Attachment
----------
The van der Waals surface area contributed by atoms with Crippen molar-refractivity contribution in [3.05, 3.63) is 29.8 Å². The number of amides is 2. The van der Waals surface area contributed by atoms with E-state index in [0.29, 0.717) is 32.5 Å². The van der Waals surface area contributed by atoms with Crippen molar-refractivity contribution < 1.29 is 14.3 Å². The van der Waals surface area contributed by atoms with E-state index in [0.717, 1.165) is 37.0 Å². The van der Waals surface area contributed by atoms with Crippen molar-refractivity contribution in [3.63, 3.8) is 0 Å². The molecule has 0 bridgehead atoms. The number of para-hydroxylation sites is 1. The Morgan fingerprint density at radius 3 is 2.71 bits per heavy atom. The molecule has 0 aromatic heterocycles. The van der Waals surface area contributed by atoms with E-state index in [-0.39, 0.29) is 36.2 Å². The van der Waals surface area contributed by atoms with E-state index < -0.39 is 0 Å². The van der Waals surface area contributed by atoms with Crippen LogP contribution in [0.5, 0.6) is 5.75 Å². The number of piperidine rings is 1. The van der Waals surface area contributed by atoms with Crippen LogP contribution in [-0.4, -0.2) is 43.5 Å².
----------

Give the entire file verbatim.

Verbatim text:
The van der Waals surface area contributed by atoms with Crippen molar-refractivity contribution in [3.05, 3.63) is 29.8 Å². The number of amides is 2. The van der Waals surface area contributed by atoms with E-state index in [0.29, 0.717) is 32.5 Å². The van der Waals surface area contributed by atoms with Crippen molar-refractivity contribution < 1.29 is 14.3 Å². The van der Waals surface area contributed by atoms with E-state index in [0.717, 1.165) is 37.0 Å². The van der Waals surface area contributed by atoms with Crippen molar-refractivity contribution in [3.63, 3.8) is 0 Å². The molecule has 0 bridgehead atoms. The number of para-hydroxylation sites is 1. The Morgan fingerprint density at radius 3 is 2.71 bits per heavy atom. The molecule has 0 aromatic heterocycles. The van der Waals surface area contributed by atoms with E-state index in [-0.39, 0.29) is 36.2 Å². The van der Waals surface area contributed by atoms with E-state index < -0.39 is 0 Å². The van der Waals surface area contributed by atoms with Crippen LogP contribution in [0.5, 0.6) is 5.75 Å². The number of piperidine rings is 1. The van der Waals surface area contributed by atoms with Crippen LogP contribution in [-0.4, -0.2) is 43.5 Å².